- About Overview
- Honors and Awards
- Facts and Figures
- Support the School
- Contact Us
- Dean’s Office
- Dean’s Office Overview
- Education Unit
- Office of Faculty Academic Affairs
- Office of Administration
- Org Chart
- Patient Care
Paul Ortiz de Montellano, PhD
What I do
My laboratory investigates the mechanisms of heme proteins, the roles they play, and approaches for their inhibition in therapeutic situations of enzymes in both humans and bacteria that have heme groups.
Departmental research area
My research expertise
mechanistic enzymology, hemoproteins, inhibitor design, free radicals, tuberculosis, drug metabolism, cytochrome P450, conformational dynamics, anticancer prodrugs
PhD, Bioorganic Chemistry, Harvard University, 1968
MA, Chemistry, Harvard University, 1966
BS, Chemistry, Massachusetts Institute of Technology (MIT), 1964
Heme-containing proteins are critical for the function of essentially all life forms. In humans, they are involved in respiration, the synthesis of hormones and other vital molecules, the elimination of drugs, and various signaling pathways. My laboratory has investigated the structure, mechanism, biochemistry and role of heme proteins for many years. We have focused particularly on the human cytochrome P450, peroxidase, and heme oxygenase enzymes. Our contributions in this area include crystal structures of bacterial P450 enzymes and the human heme oxygenase, clarification of the mechanism of cytochrome P450 enzymes, the development of methods for the mechanism-based inactivation of P450 enzymes, and more recently studies of human cytochrome P450 enzymes that are selectively expressed in cancer cells and are potentially useful in the activation of anticancer drugs. We currently also work on two classes of heme proteins in Mycobacterium tuberculosis, the causative agent of tuberculosis: (a) the twenty cytochrome P450 enzymes, some of which potential targets for anti-tuberculosis drugs, and (b) the gas sensor that initiates the dormant, persistent stage of tuberculosis that is difficult to eradicate and which can be reactivated when the immune system is compromised.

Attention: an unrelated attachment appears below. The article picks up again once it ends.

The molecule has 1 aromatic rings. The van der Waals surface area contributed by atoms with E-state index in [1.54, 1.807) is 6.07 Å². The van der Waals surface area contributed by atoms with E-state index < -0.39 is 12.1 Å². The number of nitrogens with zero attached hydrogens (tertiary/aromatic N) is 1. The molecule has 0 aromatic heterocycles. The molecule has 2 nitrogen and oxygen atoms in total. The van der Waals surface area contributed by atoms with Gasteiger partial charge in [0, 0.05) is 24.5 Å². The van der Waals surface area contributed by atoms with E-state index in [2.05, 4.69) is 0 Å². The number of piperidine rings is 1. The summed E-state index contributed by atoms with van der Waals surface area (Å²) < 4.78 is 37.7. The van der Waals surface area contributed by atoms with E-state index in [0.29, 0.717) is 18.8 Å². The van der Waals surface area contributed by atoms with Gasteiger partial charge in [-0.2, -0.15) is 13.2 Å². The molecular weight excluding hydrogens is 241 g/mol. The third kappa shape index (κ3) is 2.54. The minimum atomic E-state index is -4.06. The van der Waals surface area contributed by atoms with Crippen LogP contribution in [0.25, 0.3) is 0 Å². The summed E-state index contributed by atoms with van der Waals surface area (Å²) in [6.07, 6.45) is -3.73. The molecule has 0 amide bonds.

The studies in my laboratory employ a diversity of techniques, including organic synthesis, molecular biology, enzymology, and multiple spectroscopic techniques. We frequently collaborate with laboratories that have complementary expertise in organic synthesis, X-ray crystallography, NMR, or resonance Raman spectroscopy.